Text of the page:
Arab’s popularity in the neighborhood grew as he threw great parties and many girls flocked to hang out with these legends, this made other smaller gangs and parts of gangs want to join the Royals, thus, increasing their size. The popularity made clubs like the Latin Kings very jealous and war intensified between the two gangs. Latin Eagles in the area were also known for being a little racist against whites (even though Latin Eagles had white members) and bullied some of the white kids in the area, that’s when the Royals came in the offer these youths protection if they joined the club, making the Royals even more popular. Arab was a charismatic guy and could make amends with enemies at any time then invite them to Royal parties. From there he would be able to flip these rivals and get them to join the Royals, he had that type of charisma. Arab set up a new headquarters at the intersection of Paulina and Cornelia, then the section Waveland and Greenview opened right after that.
In 1971, the white gangs on the streets of Chicago felt they were the victims against the much larger Latino and black gangs in their neighborhoods. Latino migration was a major issue especially on the north side and northwest sides where old white neighborhoods were changing. Latin Kings were becoming a real power house and such gangs as Latin Eagles, Imperial Gangsters, Latin Disciples and Spanish Cobras were beginning to rapidly recruit. It was then time for a major truce among white gangs called the “White Power Organization.” This truce effectively stopped wars between white gangs and helped several white gangs grown much larger. One of those gangs was the Simon City Royals.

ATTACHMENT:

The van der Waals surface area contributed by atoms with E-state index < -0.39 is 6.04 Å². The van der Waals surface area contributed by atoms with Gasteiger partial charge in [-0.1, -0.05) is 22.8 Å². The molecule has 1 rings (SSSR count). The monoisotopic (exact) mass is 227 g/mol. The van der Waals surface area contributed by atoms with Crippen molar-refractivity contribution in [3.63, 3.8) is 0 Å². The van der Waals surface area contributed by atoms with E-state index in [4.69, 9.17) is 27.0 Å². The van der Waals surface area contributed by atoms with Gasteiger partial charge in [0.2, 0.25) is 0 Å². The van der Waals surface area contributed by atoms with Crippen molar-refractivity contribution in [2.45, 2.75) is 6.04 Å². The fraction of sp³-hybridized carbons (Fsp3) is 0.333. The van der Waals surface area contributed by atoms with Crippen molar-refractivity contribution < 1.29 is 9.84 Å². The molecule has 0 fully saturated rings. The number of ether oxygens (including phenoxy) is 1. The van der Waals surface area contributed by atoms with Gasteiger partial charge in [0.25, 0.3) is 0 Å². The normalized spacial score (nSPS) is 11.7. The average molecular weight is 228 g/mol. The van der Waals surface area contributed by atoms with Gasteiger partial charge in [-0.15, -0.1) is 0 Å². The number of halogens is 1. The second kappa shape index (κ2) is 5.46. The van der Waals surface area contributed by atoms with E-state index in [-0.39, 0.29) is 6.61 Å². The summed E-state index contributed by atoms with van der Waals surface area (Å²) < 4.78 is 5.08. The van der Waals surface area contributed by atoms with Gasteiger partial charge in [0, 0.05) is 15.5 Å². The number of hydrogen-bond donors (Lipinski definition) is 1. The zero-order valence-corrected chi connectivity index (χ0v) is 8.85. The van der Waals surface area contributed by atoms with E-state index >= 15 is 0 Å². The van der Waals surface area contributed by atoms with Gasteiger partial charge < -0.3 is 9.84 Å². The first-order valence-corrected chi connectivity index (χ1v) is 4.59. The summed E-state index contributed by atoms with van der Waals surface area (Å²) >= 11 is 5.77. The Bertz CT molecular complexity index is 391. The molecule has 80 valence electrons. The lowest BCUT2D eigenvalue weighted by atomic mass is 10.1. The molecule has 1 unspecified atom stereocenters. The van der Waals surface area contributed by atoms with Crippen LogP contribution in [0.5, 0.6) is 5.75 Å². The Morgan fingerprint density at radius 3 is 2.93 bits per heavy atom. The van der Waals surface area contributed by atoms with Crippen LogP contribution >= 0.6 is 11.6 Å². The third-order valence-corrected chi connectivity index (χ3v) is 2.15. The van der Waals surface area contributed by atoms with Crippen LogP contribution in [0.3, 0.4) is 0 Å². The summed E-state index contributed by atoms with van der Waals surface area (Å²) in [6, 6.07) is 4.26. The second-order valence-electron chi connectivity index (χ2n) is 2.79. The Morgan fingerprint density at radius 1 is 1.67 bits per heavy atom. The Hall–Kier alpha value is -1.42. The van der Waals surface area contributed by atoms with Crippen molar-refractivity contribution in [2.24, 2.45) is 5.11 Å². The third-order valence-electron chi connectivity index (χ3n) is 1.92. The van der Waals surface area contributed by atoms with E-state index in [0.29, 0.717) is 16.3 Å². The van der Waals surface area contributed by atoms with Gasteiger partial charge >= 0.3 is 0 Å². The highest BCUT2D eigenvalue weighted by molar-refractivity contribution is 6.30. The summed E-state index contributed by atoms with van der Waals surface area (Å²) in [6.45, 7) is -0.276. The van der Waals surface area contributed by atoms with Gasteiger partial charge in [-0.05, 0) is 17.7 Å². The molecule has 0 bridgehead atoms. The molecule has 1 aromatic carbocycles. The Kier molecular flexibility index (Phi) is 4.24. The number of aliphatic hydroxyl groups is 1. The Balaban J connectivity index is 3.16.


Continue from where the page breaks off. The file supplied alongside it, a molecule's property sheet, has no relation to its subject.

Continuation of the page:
In 1971, Arab took the Royals to open Ashland Ave and Cornelia in front of the Miss Cue Pool Hall that would attract a crowd of about 100 people on a weekend night. Younger Royals hung out in front of the Wimpy’s burgers that was right next door to the pool hall. These Royals also hung all the way down Cornelia to Paulina and Cornelia right outside the Hamilton Elementary School where many students at this school became Royals. This became a very successful and large branch as the years went by with many of the toughest Royals.
By 1972, as the WPO was more solidified than ever the Royals were able to open new turf from Lincoln to Racine and Irving Park Road to Belmont which pushed the Royals’ territory into the western part of the Wrigleyville neighborhood which is a neighborhood inside of Lakeview. It was at this point in time when the Royals wanted to advance further south to one larger block south to Barry Ave and that was when the Royals ran into the newly formed “Hamlin Park Insane Deuces.”